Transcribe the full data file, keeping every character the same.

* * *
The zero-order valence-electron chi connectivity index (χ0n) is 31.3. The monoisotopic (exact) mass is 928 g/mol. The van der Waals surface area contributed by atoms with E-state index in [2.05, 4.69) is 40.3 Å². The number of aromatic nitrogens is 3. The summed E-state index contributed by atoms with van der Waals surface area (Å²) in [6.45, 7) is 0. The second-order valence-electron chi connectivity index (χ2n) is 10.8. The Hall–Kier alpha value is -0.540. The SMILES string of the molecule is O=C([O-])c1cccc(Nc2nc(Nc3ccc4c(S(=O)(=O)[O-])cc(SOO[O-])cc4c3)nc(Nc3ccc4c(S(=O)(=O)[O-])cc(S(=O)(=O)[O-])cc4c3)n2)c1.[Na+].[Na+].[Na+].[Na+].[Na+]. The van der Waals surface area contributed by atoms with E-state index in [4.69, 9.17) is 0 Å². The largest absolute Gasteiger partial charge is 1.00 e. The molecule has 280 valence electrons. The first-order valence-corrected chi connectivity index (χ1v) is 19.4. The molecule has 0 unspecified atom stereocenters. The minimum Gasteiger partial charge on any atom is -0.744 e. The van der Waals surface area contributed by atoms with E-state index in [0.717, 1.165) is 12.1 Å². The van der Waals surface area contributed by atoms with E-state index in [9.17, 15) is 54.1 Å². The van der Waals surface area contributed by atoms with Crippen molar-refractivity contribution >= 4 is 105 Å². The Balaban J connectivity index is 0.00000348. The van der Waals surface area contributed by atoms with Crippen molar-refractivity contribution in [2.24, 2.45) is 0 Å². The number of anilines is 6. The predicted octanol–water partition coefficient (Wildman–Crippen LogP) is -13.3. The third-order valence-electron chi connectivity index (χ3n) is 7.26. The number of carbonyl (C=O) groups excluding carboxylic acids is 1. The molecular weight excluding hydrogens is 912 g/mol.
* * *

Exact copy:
The zero-order valence-electron chi connectivity index (χ0n) is 31.3. The monoisotopic (exact) mass is 928 g/mol. The van der Waals surface area contributed by atoms with E-state index in [2.05, 4.69) is 40.3 Å². The number of aromatic nitrogens is 3. The summed E-state index contributed by atoms with van der Waals surface area (Å²) in [6.45, 7) is 0. The second-order valence-electron chi connectivity index (χ2n) is 10.8. The Hall–Kier alpha value is -0.540. The SMILES string of the molecule is O=C([O-])c1cccc(Nc2nc(Nc3ccc4c(S(=O)(=O)[O-])cc(SOO[O-])cc4c3)nc(Nc3ccc4c(S(=O)(=O)[O-])cc(S(=O)(=O)[O-])cc4c3)n2)c1.[Na+].[Na+].[Na+].[Na+].[Na+]. The van der Waals surface area contributed by atoms with E-state index in [4.69, 9.17) is 0 Å². The largest absolute Gasteiger partial charge is 1.00 e. The molecule has 280 valence electrons. The first-order valence-corrected chi connectivity index (χ1v) is 19.4. The molecule has 0 unspecified atom stereocenters. The minimum Gasteiger partial charge on any atom is -0.744 e. The van der Waals surface area contributed by atoms with E-state index in [0.717, 1.165) is 12.1 Å². The van der Waals surface area contributed by atoms with E-state index in [9.17, 15) is 54.1 Å². The van der Waals surface area contributed by atoms with Crippen molar-refractivity contribution >= 4 is 105 Å². The Balaban J connectivity index is 0.00000348. The van der Waals surface area contributed by atoms with Crippen molar-refractivity contribution in [2.24, 2.45) is 0 Å². The number of anilines is 6. The predicted octanol–water partition coefficient (Wildman–Crippen LogP) is -13.3. The third-order valence-electron chi connectivity index (χ3n) is 7.26. The number of carbonyl (C=O) groups excluding carboxylic acids is 1. The molecular weight excluding hydrogens is 912 g/mol.